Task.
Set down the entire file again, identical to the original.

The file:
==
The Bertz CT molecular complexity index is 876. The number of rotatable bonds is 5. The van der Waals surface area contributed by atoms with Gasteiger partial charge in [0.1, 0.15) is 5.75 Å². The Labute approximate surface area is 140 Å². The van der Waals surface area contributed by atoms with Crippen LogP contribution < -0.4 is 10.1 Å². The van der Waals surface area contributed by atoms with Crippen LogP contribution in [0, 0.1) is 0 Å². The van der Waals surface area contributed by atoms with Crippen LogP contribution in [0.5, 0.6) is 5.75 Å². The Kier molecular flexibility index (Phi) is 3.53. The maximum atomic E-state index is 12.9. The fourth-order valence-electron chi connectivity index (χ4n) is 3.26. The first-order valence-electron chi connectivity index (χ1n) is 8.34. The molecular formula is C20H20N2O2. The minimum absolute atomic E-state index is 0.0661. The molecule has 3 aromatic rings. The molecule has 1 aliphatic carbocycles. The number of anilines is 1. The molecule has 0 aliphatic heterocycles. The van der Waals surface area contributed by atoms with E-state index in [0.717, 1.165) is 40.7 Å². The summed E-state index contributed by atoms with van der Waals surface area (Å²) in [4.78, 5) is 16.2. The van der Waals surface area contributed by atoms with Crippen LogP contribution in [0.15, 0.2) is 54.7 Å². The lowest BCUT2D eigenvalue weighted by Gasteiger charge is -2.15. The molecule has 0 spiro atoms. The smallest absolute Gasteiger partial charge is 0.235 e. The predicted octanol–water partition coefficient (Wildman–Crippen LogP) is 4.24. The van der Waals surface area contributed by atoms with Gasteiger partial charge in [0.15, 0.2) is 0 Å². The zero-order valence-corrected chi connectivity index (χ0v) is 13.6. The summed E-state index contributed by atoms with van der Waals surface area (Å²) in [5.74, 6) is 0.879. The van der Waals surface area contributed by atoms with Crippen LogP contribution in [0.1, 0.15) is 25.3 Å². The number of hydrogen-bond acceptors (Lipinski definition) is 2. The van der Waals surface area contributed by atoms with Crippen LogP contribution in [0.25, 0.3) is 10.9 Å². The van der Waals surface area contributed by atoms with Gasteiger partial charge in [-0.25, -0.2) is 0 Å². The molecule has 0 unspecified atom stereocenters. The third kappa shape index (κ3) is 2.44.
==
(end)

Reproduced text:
The Bertz CT molecular complexity index is 876. The number of rotatable bonds is 5. The van der Waals surface area contributed by atoms with Gasteiger partial charge in [0.1, 0.15) is 5.75 Å². The Labute approximate surface area is 140 Å². The van der Waals surface area contributed by atoms with Crippen LogP contribution < -0.4 is 10.1 Å². The van der Waals surface area contributed by atoms with Crippen LogP contribution in [0, 0.1) is 0 Å². The van der Waals surface area contributed by atoms with Crippen LogP contribution in [0.5, 0.6) is 5.75 Å². The Kier molecular flexibility index (Phi) is 3.53. The maximum atomic E-state index is 12.9. The fourth-order valence-electron chi connectivity index (χ4n) is 3.26. The first-order valence-electron chi connectivity index (χ1n) is 8.34. The molecular formula is C20H20N2O2. The minimum absolute atomic E-state index is 0.0661. The molecule has 3 aromatic rings. The molecule has 1 aliphatic carbocycles. The number of anilines is 1. The molecule has 0 aliphatic heterocycles. The van der Waals surface area contributed by atoms with E-state index in [0.717, 1.165) is 40.7 Å². The summed E-state index contributed by atoms with van der Waals surface area (Å²) in [4.78, 5) is 16.2. The van der Waals surface area contributed by atoms with Crippen LogP contribution in [0.15, 0.2) is 54.7 Å². The lowest BCUT2D eigenvalue weighted by Gasteiger charge is -2.15. The molecule has 0 spiro atoms. The smallest absolute Gasteiger partial charge is 0.235 e. The predicted octanol–water partition coefficient (Wildman–Crippen LogP) is 4.24. The van der Waals surface area contributed by atoms with Gasteiger partial charge in [0.15, 0.2) is 0 Å². The zero-order valence-corrected chi connectivity index (χ0v) is 13.6. The summed E-state index contributed by atoms with van der Waals surface area (Å²) in [5.74, 6) is 0.879. The van der Waals surface area contributed by atoms with Crippen LogP contribution in [0.1, 0.15) is 25.3 Å². The number of hydrogen-bond acceptors (Lipinski definition) is 2. The van der Waals surface area contributed by atoms with Crippen LogP contribution in [0.25, 0.3) is 10.9 Å². The van der Waals surface area contributed by atoms with Gasteiger partial charge in [-0.25, -0.2) is 0 Å². The molecule has 0 unspecified atom stereocenters. The third kappa shape index (κ3) is 2.44.